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Federal restrictions, Lack of COVID-19 Relief Funding Force Rural Ambulance Services to Close

Press Release, Pafford Medical Services

HOPE, ARK. – Ambulance providers are seeking a legislative fix in the 117th Congress for the problems created by combatting the COVID-19 public health emergency without proper reimbursement for their services. Providers are requesting such changes as many rural ambulance services are being forced to shut down operations due to a lack of adequate funding and a model of reimbursement which does not address the realities of a pandemic.

In approximately 30 percent of calls, an ambulance crew will respond and treat patients on scene without a subsequent transport to a local hospital, a practice known as “treatment in place.” While such protocols are meant to decrease the spread of COVID-19 to hospitals and medical personnel, they often place a financial burden upon ambulance services who are not reimbursed for treatment if their patient is not transported to a local facility. Despite pleas to Congress for $2.7 billion in aid from resource-strapped ambulance services across the country, EMTs and paramedics who provide skilled care did not receive additional funding to cover PPE, training and staffing costs related to COVID-19.

This issue hits close to home in Arkansas. An ambulance provider in England, Ark. announced earlier this week that they will be forced to cease operations effective March 1, 2021. In Southwest Arkansas, two local services were forced to sell their businesses to keep their communities served during the public health emergency.

Owners of these companies had previously received Paycheck Protection Program loans from initial CARES Act funding, but resources were drained within the first few months of the pandemic. They were often required to put forward personal funds to combat the loss of revenue, and local government organizations were unable to provide the necessary dollars to assist. These two Southwest Arkansas operations, one serving Nevada and Little River Counties for 17 years and another serving Lafayette County for over 50 years, sold to Pafford Medical Services of Hope, Ark.

According to Jamie Pafford-Gresham, CEO of Pafford Medical Services and Secretary of the American Ambulance Association, these financial burdens are exacerbated by the lack of federal funding provided to ground ambulance services during COVID-19. While the Department of Health and Human Services (HHS) was directed to disperse funding through the Provider Relief Funds, only a fraction of a $1.48 billion pool of funding was directed toward ground 911 and interfacility mobile healthcare. This is compared to nearly $7.4 billion granted to skilled nursing facilities and nursing homes, $11 billion to rural hospitals, and $14.4 billion to safety net hospitals. American Ambulance Association member agencies nationwide have experienced an average 16.7 percent decrease in volume of transports and a nearly 15 percent loss in revenue.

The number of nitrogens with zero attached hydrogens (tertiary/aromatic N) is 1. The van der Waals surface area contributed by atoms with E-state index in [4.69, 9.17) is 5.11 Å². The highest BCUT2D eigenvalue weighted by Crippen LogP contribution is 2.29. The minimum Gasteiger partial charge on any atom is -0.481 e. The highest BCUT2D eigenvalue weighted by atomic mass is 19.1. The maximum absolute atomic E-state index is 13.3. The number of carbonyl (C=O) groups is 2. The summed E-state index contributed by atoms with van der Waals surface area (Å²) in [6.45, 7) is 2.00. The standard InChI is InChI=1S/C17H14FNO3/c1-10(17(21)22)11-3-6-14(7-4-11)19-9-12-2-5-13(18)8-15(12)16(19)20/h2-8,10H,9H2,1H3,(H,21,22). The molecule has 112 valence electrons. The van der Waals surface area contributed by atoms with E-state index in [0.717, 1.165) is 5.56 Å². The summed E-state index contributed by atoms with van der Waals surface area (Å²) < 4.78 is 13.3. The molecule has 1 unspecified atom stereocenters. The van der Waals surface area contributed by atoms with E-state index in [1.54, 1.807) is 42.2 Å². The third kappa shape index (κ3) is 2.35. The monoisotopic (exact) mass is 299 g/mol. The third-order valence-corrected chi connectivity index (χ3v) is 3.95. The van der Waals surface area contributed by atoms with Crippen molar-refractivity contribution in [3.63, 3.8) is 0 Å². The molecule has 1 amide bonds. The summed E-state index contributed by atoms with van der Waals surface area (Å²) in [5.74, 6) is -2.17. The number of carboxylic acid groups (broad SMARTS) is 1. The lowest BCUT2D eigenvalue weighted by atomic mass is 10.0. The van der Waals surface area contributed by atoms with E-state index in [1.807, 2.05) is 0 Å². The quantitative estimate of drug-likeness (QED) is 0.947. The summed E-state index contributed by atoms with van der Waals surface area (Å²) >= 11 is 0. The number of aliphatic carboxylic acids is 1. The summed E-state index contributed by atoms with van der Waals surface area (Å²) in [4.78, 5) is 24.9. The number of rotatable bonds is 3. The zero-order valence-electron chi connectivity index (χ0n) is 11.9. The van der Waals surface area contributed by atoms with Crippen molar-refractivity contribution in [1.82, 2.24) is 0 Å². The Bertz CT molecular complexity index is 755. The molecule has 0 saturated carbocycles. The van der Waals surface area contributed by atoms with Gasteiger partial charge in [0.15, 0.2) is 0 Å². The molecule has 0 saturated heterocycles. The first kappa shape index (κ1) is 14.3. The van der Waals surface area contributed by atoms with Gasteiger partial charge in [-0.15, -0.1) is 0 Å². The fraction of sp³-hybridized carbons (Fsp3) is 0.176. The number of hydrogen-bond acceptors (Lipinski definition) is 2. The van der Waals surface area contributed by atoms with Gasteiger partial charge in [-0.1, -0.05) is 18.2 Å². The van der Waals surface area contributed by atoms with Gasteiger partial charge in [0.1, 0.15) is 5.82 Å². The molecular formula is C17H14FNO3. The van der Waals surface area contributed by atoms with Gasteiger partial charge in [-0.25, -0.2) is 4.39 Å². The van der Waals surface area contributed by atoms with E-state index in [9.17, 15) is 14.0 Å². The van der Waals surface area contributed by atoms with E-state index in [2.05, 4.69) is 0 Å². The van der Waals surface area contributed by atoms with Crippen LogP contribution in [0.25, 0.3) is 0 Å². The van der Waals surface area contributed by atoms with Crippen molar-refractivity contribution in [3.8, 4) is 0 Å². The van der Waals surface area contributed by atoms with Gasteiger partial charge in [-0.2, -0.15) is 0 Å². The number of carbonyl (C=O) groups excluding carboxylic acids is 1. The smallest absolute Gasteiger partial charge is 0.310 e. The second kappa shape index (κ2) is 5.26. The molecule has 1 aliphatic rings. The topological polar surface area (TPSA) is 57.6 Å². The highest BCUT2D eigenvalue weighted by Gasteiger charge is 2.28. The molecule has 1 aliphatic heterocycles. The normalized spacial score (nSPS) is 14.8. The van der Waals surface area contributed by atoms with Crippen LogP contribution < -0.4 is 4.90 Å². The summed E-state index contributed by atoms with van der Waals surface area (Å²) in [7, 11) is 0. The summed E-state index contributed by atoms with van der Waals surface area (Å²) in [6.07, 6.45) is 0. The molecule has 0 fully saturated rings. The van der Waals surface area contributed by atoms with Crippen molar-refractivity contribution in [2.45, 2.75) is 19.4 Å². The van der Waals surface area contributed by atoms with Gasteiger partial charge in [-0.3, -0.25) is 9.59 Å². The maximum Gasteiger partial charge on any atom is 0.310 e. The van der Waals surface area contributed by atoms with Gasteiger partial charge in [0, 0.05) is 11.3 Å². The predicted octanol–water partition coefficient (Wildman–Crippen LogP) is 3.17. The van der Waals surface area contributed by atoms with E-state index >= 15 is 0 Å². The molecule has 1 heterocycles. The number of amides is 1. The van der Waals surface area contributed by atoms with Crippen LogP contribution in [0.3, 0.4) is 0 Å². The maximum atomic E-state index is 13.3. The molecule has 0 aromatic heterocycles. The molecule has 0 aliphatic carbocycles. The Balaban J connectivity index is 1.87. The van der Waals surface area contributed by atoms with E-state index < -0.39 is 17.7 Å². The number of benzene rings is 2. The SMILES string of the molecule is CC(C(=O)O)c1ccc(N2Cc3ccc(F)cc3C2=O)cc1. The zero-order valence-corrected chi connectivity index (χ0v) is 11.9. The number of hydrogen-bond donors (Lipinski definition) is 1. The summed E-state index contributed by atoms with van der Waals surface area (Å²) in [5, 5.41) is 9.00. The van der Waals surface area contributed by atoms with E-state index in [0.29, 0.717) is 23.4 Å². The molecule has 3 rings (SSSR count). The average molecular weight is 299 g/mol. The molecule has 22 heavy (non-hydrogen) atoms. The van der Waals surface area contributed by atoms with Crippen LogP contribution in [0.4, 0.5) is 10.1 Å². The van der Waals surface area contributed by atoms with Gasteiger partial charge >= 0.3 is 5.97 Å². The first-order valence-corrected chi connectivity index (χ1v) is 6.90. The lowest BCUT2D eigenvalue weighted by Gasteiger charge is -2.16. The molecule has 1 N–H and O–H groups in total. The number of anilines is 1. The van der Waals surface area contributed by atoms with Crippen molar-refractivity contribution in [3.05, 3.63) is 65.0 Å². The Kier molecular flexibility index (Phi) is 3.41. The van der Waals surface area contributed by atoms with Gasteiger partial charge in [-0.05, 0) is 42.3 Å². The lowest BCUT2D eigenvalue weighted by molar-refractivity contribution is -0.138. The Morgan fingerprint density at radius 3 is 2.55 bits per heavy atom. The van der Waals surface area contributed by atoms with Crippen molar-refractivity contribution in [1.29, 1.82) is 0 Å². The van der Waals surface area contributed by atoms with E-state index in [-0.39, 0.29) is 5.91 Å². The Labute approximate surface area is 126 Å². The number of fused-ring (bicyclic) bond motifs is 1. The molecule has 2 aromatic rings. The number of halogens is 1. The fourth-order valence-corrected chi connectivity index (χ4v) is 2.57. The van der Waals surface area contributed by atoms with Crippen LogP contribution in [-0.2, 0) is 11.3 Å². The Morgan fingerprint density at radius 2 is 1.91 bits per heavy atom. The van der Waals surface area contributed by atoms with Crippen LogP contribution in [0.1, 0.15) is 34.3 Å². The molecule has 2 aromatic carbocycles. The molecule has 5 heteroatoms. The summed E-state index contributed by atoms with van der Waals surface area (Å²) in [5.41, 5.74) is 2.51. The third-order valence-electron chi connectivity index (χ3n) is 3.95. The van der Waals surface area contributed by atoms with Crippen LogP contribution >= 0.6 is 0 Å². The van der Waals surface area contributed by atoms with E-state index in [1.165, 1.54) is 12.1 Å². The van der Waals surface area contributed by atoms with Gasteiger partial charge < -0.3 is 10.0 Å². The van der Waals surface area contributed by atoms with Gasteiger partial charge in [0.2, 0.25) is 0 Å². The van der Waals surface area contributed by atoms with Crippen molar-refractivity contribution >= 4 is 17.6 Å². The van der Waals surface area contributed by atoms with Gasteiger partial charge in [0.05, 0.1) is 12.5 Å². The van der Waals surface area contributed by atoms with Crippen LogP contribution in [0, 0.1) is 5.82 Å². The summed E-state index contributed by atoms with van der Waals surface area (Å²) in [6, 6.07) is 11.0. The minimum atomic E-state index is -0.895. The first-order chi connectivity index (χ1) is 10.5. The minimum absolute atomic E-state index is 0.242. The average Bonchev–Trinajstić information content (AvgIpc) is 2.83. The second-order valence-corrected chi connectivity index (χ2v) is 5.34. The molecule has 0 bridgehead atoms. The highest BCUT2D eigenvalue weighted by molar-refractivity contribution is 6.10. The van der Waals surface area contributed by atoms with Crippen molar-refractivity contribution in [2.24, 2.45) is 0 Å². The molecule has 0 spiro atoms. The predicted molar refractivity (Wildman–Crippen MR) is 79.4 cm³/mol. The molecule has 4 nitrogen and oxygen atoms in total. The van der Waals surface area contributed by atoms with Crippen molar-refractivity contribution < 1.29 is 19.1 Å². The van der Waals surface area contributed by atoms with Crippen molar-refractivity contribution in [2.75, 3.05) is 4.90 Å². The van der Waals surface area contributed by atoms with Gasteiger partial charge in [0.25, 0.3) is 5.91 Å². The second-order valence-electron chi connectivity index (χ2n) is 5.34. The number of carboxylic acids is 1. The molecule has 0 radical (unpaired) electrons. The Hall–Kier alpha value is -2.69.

“HHS is failing to see the direct relationship that ambulance providers have with combatting COVID-19,” said Pafford-Gresham. She went on to describe the nearly $70 billion in the Provider Relief Funds directed to hospitals while EMS remains underfunded in its own frontline response. Additional Provider Relief Funds, Pafford-Gresham argued, could be used to reimburse the costs of additional PPE, treatment in place practices and COVID-19 presumptive patient care for the ambulance provider community.

Lawmakers in the Senate have attempted to combat this issue by submitting Senate Bill 149, a bipartisan piece of legislation which would provide ambulance services with a waiver to be reimbursed through Medicare for non-transported patients during a public health emergency. Pafford-Gresham said that this action, while helpful and fully supported by ambulance providers, is not sufficient to address the greater concern faced by ground ambulances in a time like COVID-19. Therefore, she and others are seeking a more immediate approach in the Provider Relief Funds to continue serving their communities in a time of increased need.

“I am humbled that they came to me and trusted Pafford to take care of their communities,” Pafford-Gresham said of the Southwest Arkansas companies forced to sell. “I respect both of these providers immensely for doing everything in their power to care for their citizens.” Detailing these companies’ exemplary service, she noted their undying commitment to quality medical care in rural Arkansas during a public health emergency. Since the transfer of contract ownership to Pafford Medical Services, Pafford-Gresham said she has focused her efforts on sharing necessary resources and protecting existing jobs. But this nationwide issue is not sustainable for long without adequate federal relief.

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